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Homeland Security News

A collection of open-source homeland security and terrorism news from around the world.
Date: Sep 20, 2021

The FBI is working to identify the person, or persons, responsible for leaving explosive devices with threatening notes outside cellphone stores this week in Cheboygan and Sault Ste. Marie, Mich.

The FBI announced Friday that on Thursday, Sept. 16, two explosive devices were found at cellphone stores in the aforementioned northern Michigan cities. Law enforcement officers and bomb technicians from the Michigan State Police and the FBI responded to the locations and rendered the devices safe, the FBI said.

Both devices were packaged inside USPS Priority Mail boxes, sealed with black duct tape, and placed outside the cellphone stores. There were threatening notes addressed to Verizon and AT&T on the top of each box. The notes were signed either “HJ” or “Handcuff Johnny.” The letters “CMT” were written on each box.

Moreover, authorities believe these devices are related to a series of letters found in the Upper Peninsula last month. The letters, claiming to be from the “Coalition for Moral Telecommunications” (CMT) were found at multiple telecommunications tower sites across the UP. The letters made specific demands to the telecommunications companies, the FBI said.

Read more: WDIV (Detroit)

A gunman opened fire on a Russian university campus on Monday killing at least eight people, investigators said, in the country's second mass shooting this year to target students.

Videos circulating on social media showed people throwing belongings from windows of university buildings in the central city of Perm before jumping to flee the shooter.

The Investigative Committee, which probes major crimes, said several people were injured in the attack at Perm State National Research University and that the suspect, a student at the university, had been wounded while being detained.

State media broadcast amateur footage reportedly taken during the attack showing an individual dressed in black tactical clothing, including a helmet, carrying a weapon and walking through the campus.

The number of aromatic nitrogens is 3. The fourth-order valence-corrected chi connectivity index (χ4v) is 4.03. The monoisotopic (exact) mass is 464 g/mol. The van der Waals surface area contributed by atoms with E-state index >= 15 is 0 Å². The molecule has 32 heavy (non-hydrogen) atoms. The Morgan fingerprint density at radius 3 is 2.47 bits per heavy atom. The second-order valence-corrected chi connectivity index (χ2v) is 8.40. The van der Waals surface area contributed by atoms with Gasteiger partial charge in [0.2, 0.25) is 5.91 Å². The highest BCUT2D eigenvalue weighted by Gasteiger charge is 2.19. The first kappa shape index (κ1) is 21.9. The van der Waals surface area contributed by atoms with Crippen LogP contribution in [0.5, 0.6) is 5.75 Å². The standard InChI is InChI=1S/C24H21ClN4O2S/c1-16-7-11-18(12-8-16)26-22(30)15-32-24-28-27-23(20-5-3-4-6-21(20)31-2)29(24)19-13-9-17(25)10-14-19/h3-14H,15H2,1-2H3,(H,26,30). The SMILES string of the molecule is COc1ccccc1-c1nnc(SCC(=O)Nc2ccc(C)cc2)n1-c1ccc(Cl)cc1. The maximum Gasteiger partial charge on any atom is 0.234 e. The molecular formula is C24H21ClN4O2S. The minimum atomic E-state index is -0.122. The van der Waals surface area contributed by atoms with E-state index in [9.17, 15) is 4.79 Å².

Read more: CBS News

A Rwandan court on Monday found Paul Rusesabagina, a one-time hotel manager portrayed as a hero in a Hollywood film about the 1994 genocide, guilty of being part of a group responsible for terrorist attacks.

"They should be found guilty for being part of this terror group - MRCD-FLN," judge Beatrice Mukamurenzi said of 20 defendants including Rusesabagina. "They attacked people in their homes, or even in their cars on the road traveling."

The case has had a high profile since Rusesabagina, 67, was arrested last year on arrival from Dubai after what he described as a kidnapping by Rwandan authorities.

Since being portrayed by actor Don Cheadle as the hero of the 2004 film "Hotel Rwanda", Rusesabagina emerged as a prominent critic of President Paul Kagame, based in the United States. He had denied all the charges against him, while his supporters called the trial a sham and proof of Kagame's ruthless treatment of political opponents.

Read more: Reuters

A redux of Jan. 6, it was not.

A far-right rally staged near the heavily-guarded Capitol opened and closed Saturday with a modest gathering of demonstrators who appeared at some points outnumbered by police and journalists.

Planners for the much-anticipated event had projected up to 700 protesters, but far fewer turned up for an event billed to raise support for hundreds of rioters arrested in the deadly Jan. 6 Capitol assault.

Capitol Police estimated that the gathering numbered up to 450. But that did not account for a legion of journalists who descended on the Union Square plaza along with counter-protesters who joined the group.

Organizers and demonstrators immediately attributed the sparse gathering to the heavy security presence, fears of violence and unfounded chatter on social media that the event was designed as a set-up for a new sweep of arrests by law enforcement.

Read more: USA Today